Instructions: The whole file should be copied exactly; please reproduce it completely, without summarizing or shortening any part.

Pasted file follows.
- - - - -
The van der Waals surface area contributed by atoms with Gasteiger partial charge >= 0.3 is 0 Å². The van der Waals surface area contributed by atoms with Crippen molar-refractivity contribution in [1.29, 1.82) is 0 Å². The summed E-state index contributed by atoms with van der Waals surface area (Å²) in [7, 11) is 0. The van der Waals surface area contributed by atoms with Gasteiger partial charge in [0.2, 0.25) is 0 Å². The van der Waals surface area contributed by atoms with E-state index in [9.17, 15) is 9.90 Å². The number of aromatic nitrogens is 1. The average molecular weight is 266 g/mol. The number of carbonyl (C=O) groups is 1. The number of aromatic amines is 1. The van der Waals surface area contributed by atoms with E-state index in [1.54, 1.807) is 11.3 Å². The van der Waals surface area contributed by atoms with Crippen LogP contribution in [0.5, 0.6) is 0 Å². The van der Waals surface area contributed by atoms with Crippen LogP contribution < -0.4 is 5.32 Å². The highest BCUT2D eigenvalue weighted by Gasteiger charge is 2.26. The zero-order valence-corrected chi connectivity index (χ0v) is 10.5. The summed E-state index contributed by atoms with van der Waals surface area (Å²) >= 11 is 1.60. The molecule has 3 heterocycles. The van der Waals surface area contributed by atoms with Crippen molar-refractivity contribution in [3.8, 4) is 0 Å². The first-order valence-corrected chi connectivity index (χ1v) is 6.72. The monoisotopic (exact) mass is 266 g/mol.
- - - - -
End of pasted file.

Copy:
The van der Waals surface area contributed by atoms with Gasteiger partial charge >= 0.3 is 0 Å². The van der Waals surface area contributed by atoms with Crippen molar-refractivity contribution in [1.29, 1.82) is 0 Å². The summed E-state index contributed by atoms with van der Waals surface area (Å²) in [7, 11) is 0. The van der Waals surface area contributed by atoms with Gasteiger partial charge in [0.2, 0.25) is 0 Å². The van der Waals surface area contributed by atoms with E-state index in [9.17, 15) is 9.90 Å². The number of aromatic nitrogens is 1. The average molecular weight is 266 g/mol. The number of carbonyl (C=O) groups is 1. The number of aromatic amines is 1. The van der Waals surface area contributed by atoms with E-state index in [1.54, 1.807) is 11.3 Å². The van der Waals surface area contributed by atoms with Crippen LogP contribution in [0.5, 0.6) is 0 Å². The van der Waals surface area contributed by atoms with Crippen LogP contribution < -0.4 is 5.32 Å². The highest BCUT2D eigenvalue weighted by Gasteiger charge is 2.26. The zero-order valence-corrected chi connectivity index (χ0v) is 10.5. The summed E-state index contributed by atoms with van der Waals surface area (Å²) >= 11 is 1.60. The molecule has 3 heterocycles. The van der Waals surface area contributed by atoms with Crippen molar-refractivity contribution in [3.8, 4) is 0 Å². The first-order valence-corrected chi connectivity index (χ1v) is 6.72. The monoisotopic (exact) mass is 266 g/mol.